■ ATTITUDES AND COMPREHENSION IMPROVE Surveys indicate that teachers’ and students’ attitudes about their school improve. Students state that they get more done in class and learn more because they are better able to focus their attention on their studies. Teachers appreciate the inclusion of projects and activities that facilitate both learning and interpersonal communication. Classes address material in more depth, and teachers feel students are better able to comprehend and retain concepts learned in a block period (O’Neil, 1995; Eineder & Bishop, 1997).

■ STANDARDIZED TEST SCORES MAINTAINED Though data are limited, statistics available indicate that block scheduling does not negatively affect standardized test scores. (Rettig & Canady, 1996; Center for Applied Research and Educational Improvement, 1995).

■ PACE OF SCHOOL RELAXES Longer passing periods between classes can slow down the pace of a school by providing the chance for students to get books from the library, use the restroom, and talk with their friends (O’Neil, 1995).

■ IMPROVEMENT IN DISCIPLINE Most schools which introduce block schedules find that discipline problems on campus decrease, possibly because students are more challenged in class and are better known by their teachers. Decreasing the number of passing periods reduces opportunities for disruption. In addition, teachers of block classes feel more capable of handling behavior problems because they have adequate time to address these issues in class and have a stronger rapport with their students (O’Neil, 1995; Eineder & Bishop, 1997).

■ ADDITIONAL FUNDING UNNECESSARY Generally, block scheduling can be used in a school without spending any new money. However, block scheduling should be accompanied by staff development if its benefits are to be fully realized (Rettig & Canady, 1996).

Teaching in a block schedule is like eternity and eternity is spent in one of two places, it's up to you! - John Stroebe

It's important to note that many effective schools understand how to use the 4X4 to meet the needs of each child by using various 4X4 variations within the same framework of the master schedule. This also allows students to parallel course sequence, recover credits, earn additional certifications and career credentials, take dual enrollment courses, off restart periods for both teachers and students, and lengthen periods to be able to cover material in greater depth and provide time for application of knowledge, and expand choice of course options and opportunities to learn for all students.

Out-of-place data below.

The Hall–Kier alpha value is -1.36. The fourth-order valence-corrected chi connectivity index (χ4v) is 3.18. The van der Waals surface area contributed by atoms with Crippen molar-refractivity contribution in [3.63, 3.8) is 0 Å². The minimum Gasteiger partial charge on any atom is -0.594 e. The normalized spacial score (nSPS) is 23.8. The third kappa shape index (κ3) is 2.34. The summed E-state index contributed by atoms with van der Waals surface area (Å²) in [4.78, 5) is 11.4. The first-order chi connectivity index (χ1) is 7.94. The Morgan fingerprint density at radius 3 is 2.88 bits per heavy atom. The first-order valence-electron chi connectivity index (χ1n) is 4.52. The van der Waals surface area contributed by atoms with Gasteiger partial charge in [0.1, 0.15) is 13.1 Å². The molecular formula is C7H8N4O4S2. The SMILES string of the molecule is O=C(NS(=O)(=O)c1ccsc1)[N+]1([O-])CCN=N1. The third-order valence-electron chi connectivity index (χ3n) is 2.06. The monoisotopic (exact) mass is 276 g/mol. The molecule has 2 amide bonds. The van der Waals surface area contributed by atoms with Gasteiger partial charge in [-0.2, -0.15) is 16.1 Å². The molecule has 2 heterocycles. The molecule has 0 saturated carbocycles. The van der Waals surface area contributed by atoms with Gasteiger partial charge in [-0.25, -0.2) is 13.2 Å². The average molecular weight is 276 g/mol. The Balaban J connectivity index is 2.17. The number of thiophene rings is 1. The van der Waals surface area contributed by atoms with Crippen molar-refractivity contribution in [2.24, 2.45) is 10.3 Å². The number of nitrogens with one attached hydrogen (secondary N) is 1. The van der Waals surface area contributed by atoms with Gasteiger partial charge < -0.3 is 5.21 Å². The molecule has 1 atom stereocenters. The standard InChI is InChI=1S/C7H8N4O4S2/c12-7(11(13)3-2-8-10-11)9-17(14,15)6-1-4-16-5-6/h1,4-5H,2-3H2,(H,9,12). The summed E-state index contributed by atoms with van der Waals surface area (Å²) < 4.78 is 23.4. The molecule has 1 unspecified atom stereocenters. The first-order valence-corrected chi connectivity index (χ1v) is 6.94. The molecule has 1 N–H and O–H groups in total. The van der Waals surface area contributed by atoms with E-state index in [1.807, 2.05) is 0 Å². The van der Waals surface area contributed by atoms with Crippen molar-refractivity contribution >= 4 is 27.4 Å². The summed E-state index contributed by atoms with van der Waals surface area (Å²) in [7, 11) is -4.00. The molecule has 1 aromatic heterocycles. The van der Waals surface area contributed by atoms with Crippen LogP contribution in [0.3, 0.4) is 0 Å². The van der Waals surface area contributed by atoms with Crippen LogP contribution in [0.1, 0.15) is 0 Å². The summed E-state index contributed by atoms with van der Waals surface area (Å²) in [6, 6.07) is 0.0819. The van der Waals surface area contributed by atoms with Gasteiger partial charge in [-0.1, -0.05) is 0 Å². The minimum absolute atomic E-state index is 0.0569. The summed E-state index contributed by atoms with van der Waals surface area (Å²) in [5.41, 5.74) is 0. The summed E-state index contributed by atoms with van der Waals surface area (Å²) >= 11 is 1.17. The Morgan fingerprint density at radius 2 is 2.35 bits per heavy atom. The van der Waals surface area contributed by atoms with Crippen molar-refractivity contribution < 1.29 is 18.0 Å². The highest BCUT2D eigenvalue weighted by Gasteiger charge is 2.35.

References:American Teacher. (1999). Classnotes. Block Scheduling—Look Before YouLeap., G. L., & Kirkpatrick, B. S. (1995). The Hybrid Schedule: Scheduling to the Curriculum. NASSP Bulletin, 79 (571), p. 42-52.Canady, R.L., & Rettig, M.D. (1996). Teaching in the Block: Strategies for Engaging Active Learners. Princeton, NJ: Eye on Education. Canady, R. L., & Rettig, M. D. (1995). Block Scheduling: A Catalyst for Change in High Schools. Eye On Education. Princeton, N.J.Cummingham, Jr., R.D., & Nogle, S.A. (1996). Six Keys to Block Scheduling. Education Digest 62(4), 29-40. Eineder, D.V., & Bishop, H.L. (1997, May). Block Scheduling the High School: The Effects on Achievement, Behavior, and Student-Teacher Relationships. NASSP Bulletin, 45-54.Fleming, D., Olenn, V., Schoenstein, R., & Eineder, D. (1997). Moving to the Block: Getting Ready to Teach for Extended Periods of Time. Washington, DC: National Education Association. Fogarty, R.J. Think About Block Scheduling. IRI Skylight Training and Publishing, Palatine, Ill.Hackman, D. G. (1995). Ten Guidelines for Implementing Block Scheduling. Educational Leadership 53(3), 24-27.Rettig, M.D., & Canady, R.L. (1996). All Around the Block: The Benefits and Challenges of a Non-traditional School Schedule. The School Administrator 8(53), 8-15.Skrobarcek, S.A., Chang, H.M., Thompson, C., Johnson, J., Atteberry, R., Westbrook, R., & Manus, A. (1997, May). Collaboration for Instructional Improvement: Analyzing the Academic Impact of a Block Scheduling Plan. NASSP Bulletin, 104-111.Adapting Organizations to Increase Learning: Raising the Educational Achievement of Secondary School Students. Summary of Promising Practices. Prepared by Policy Studies Associates, 1.Veal, W. R., & Schreiber, J. (1999). Block Scheduling Effects on a State Mandated Test of Basic Skills. Education Policy Analysis Archives, 7(29).Woronowicz, S. (1996). Block scheduling in the High School. Researchers Digest. Princeton, NJ: Educational Research Service.